With the Seattle Mariners being such a poor batting team, no one could have guessed that this game would have been a shootout. They entered the game in 29th for on base percentage, 27th in team batting average with a .235 clip and 20th in runs. A battle of the bats is exactly what the Diamondbacks found themselves apart of on Tuesday night as the Mariners (30-40 overall, 18-21 on the road) entered Chase Field for the second game of a three-game interleague series.
On the mound for the Mariners was Erasmo Ramirez, a former relief pitcher. Entering the game, he held a record of 0-1 with a 4.50 ERA. His counterpart? Daniel Hudson, holding a 3-1 record with a 5.61 ERA. In Hudson's last outing (against the Rangers), he pitched seven innings, giving up 3 earned runs and striking out seven.
Things where bad for Daniel Hudson from the beginning after he gave up a solo home run to first baseman Justin Smoak in the second inning. After that, he allowed Ichiro Suzuki-- after hitting a double from the leadoff spot-- to cross home in the third inning to make the score 2-0.
Willie Bloomquist was not going to allow his team to stand by and watch an inferior team defeat them so easily though. He hit a deep triple in the bottom of the third, allowing Aaron Hill to hit a sac fly and knock him in. Justin Upton and Jason Kubel promptly got on base after that. Paul Goldschmidt then hit a single up the middle sending Upton and Kubel home and making the score 3-2 in the Diamondbacks' favor.
Gerardo Parra and Aaron Hill kept the party going by hitting a pair of solo homers in the fourth inning. Then, Kyle Seager of the Mariners retaliated by hitting a 3-run home run to the pool area in the 5th, tying the game at 5. That was followed by another 3-run home by Brendan Ryan off of relief pitcher, Craig Breslow, in the top of the fifth to make the score 8-5. All in all, the Diamondbacks surrendered 6 runs in the fifth inning. Luckily for Arizona, the scoring was nowhere close to being done.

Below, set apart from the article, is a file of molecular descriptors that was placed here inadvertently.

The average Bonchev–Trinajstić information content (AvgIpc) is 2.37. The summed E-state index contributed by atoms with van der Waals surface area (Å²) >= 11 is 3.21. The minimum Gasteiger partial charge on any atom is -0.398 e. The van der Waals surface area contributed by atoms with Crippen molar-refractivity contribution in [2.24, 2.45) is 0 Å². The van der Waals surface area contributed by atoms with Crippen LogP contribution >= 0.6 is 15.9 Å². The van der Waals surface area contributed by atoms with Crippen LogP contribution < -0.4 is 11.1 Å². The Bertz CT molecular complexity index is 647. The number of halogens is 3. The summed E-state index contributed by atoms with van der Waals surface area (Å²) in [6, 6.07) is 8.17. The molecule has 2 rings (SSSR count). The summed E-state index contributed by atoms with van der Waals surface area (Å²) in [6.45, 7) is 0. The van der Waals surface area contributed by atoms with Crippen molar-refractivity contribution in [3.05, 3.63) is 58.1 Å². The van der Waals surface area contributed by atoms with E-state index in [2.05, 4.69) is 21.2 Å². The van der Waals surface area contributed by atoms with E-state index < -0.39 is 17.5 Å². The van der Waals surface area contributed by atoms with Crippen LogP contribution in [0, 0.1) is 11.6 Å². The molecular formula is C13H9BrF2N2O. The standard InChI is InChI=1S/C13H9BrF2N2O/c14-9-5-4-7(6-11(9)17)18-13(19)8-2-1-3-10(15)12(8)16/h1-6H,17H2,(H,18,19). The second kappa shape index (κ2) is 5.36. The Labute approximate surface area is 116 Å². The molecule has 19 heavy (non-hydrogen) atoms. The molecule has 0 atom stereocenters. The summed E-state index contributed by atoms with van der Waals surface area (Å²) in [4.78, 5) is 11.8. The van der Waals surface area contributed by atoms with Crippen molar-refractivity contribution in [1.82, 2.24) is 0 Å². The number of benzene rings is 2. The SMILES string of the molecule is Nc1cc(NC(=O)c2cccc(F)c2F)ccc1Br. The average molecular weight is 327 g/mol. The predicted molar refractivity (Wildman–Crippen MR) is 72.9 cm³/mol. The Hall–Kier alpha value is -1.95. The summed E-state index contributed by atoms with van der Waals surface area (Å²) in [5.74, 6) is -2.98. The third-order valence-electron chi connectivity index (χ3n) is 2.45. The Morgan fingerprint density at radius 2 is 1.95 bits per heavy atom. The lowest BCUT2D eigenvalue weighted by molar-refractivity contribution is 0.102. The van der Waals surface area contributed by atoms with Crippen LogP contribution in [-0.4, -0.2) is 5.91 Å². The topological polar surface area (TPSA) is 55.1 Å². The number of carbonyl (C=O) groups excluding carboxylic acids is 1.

The Diamondbacks came back after that long half inning completely unfazed. Paul Goldschmidt hit a solo home run, Lyle Overbay, a pinch hitter, pushed Josh Bell across the plate and Willie Bloomquist hit a single up the middle to send Gerardo Parra from third to home. The score was once again tied, 8-8 and the roller coaster continued. Justin Upton left the bases loaded after working to a full count.
In the sixth, a couple of wild pitches and a single from Miguel Montero saw Jason Kubel score. To go with the mantra of the game, Suzuki then proceeded to hit a sacrifice fly into right field, scoring Brendan Ryan once again.
Entering the 9th inning, the score was all tied at nine a piece. The closers did their jobs, sending the game to extra innings for free baseball. With players on 2nd and 3rd in the 10th, Casper Wells came in as a pinch hitter with the infield in. He proceeded to hit a single into center field, scoring 2 and all but wrapping up the game. Ichiro Suzuki then decided to cap off his impressive night with yet another hit and an RBI.
Daniel Hudson ended his night with a line of 4 innings pitched, 10 hits, 7 earned runs and 90 pitches thrown. Recently for Hudson, it has either been feast or famine from the mound. His ERA is now 6.60.
The good news didn't stop there for the Mariners, though. One of their most popular players, Ichiro Suzuki, hit his 2,500th hit in the first inning off of Daniel Hudson. Ichiro now holds the title for the fourth fewest games played (1,817) to reach that distinction.
On Wednesday, Jason Vargas will take on Trevor Cahill, who threw a shutout during his last outing against the Angels, for the series finale.
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